The debate has been raging for years; should more restrictions, including drug testing, be placed on citizens receiving state or federal aid? While conservatives pushed the issue, the Obama administration never would have agreed and had the ability to block all attempts.
The Trump era has brought in many more opportunities for these types of measures. His dedication to less federal intervention means a chance for states to step up and implement new legislation. Wisconsin is leading the charge with a proposed measure this week that would add work requirements and drug mandates to their Medicaid program.
Governor Scott Walker has indicated he believes the president will support the changes. “Now with a new president and a new Congress. We can actually go forward with our plan to ensure that everyone seeking welfare can actually pass a drug test.”
Wisconsin is one of 19 states that have chosen not to expand their Medicaid program. Obamacare broadened the scope of the program to include low-income people in all states. A Supreme Court ruling in 2012 altered it to be an optional extension. For political and financial reasons, some states opted out.
As the drug epidemic has gotten worse instead of better, despite nationwide efforts, lawmakers are looking for other solutions. Las Vegas, NV is installing vending machines that will dispense clean needles to drug users in an attempt to combat spreading of disease. Some cities in California have been considering safe spaces for drug users to try and reduce overdoses and dirty needle sharing. Critics will say that drug testing of Medicaid recipients is not altruistic but cynical. That is not necessarily the case.
It is true that our government spends billions on health care. The Centers for Medicare and Medicaid Services reports that America’s Medicaid spending rose to $545.1 billion, an increase of 9.7%. That accounts for 17% of the total National Health Expenditure (NHE).
State costs vary. A report released in 2011 projected that Wisconsin would spend approximately $14 billion over the following two years; about $2,500 per year from every taxpayer in the state. The report also stated that the program was currently spending “about $19 million in state and federal funding per day.”
Those kinds of numbers indicate an incredible burden on each state. Local and federal governments want to help their impoverished citizens but every dollar needs to be well spent. That is where some of these modifications begin to really matter.
First and foremost, Wisconsin is seeking to reward those on Medicaid that help take care of themselves. If participants engage in healthy behavior they could see premiums that are cut in half. They would also be rewarded with emergency room co-pays of only $8 in the first year and $25 after that. Lawmakers say that they hope to “promote appropriate use of healthcare services and behavior that is mindful of health care value.”
New work requirements are aimed at non-disabled adults under the age of 49 who are not students. Typically, this is the demographic most likely to engage in fraud, using benefits they do not truly need and taking away from those that do. Under the proposal, participants in this group must either participate in a training program or find part-time employment of at least 80 hours a month. Failure to do this within generous time limits, four years on Medicaid, would result in loss of eligibility for six months.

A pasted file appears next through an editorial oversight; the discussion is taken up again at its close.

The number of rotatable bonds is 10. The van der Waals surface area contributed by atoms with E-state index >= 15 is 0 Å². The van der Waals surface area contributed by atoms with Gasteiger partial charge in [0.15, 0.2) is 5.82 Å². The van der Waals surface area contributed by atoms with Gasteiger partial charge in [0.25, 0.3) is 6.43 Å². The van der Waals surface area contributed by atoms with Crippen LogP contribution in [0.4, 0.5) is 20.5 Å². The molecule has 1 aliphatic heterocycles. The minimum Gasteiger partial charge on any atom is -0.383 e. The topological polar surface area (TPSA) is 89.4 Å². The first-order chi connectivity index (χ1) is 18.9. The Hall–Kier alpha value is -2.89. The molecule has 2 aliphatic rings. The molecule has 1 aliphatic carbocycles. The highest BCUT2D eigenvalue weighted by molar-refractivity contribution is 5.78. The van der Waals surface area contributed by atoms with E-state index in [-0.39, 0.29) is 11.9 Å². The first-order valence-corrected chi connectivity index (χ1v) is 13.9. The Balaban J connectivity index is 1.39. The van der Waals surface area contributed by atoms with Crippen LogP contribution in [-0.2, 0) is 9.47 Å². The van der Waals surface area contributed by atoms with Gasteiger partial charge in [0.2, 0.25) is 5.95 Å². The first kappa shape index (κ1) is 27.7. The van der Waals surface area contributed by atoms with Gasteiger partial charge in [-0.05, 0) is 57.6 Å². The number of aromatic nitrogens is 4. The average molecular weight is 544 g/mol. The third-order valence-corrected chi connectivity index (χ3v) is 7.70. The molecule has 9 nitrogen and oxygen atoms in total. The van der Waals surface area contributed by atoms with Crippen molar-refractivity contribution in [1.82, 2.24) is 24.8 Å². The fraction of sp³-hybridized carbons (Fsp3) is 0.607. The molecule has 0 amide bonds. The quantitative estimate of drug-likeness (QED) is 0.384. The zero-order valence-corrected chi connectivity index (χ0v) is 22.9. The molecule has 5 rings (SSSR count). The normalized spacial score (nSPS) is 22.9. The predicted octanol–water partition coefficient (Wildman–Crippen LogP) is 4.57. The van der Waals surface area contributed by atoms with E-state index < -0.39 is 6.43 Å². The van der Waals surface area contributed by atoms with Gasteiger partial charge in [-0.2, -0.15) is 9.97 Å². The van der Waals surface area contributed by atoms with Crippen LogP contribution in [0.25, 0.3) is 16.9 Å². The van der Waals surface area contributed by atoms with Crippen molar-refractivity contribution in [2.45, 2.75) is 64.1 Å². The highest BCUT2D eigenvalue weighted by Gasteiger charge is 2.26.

The drug testing component is easily the most controversial. Wisconsin would require an assessment of each participant to gauge substance abuse. If abuse is indicated then a drug test would be administered. At the point, a person has three options. One, refuse the testing and become ineligible for Medicaid. Two, take the test, fail, and lose eligibility for six months. Three, remain eligible and enter a treatment program.
The state is further trying to combat the drug epidemic by paying for more residential addiction treatments. In order to do this, some participants of Medicaid would be charged a premium of $1 to $10 a month based on income. In addition, Governor Walker has proposed similar drug testing for certain residents who receive unemployment and food assistance. Again, younger, non-disabled participants that may well be capable of holding a job.
The Wisconsin plan is well thought out, reasonable, aims to help the most people possible, and focuses on the biggest problems. It is likely that liberals will tear it apart. They view Medicaid as a right, not a privilege but are unwilling to contribute ideas for how that would be logically funded.
A detailed proposal will be released on Wednesday. The state plans to hold public hearings to receive feedback and then submit a final version to the president by May 26.
The federal government has begun steps in a similar direction already. Republicans introduced legislation to the House earlier this month that would repeal laws barring states from developing their own requirements for aid recipients.
However, Congress does not have plans to hand full power over to the states quite yet. They have included stipulations that “Only welfare applicants who either have lost their job due to drug use or are seeking a job that regularly requires employees to pass a drug test would be candidates for screening.”
With Democrats so outspoken on this issue, the fight in D.C. could get messy. President Trump has stood strong so far, pulling back many government overreaches that Obama put in place; there is no reason to think this won’t proceed in a similar fashion.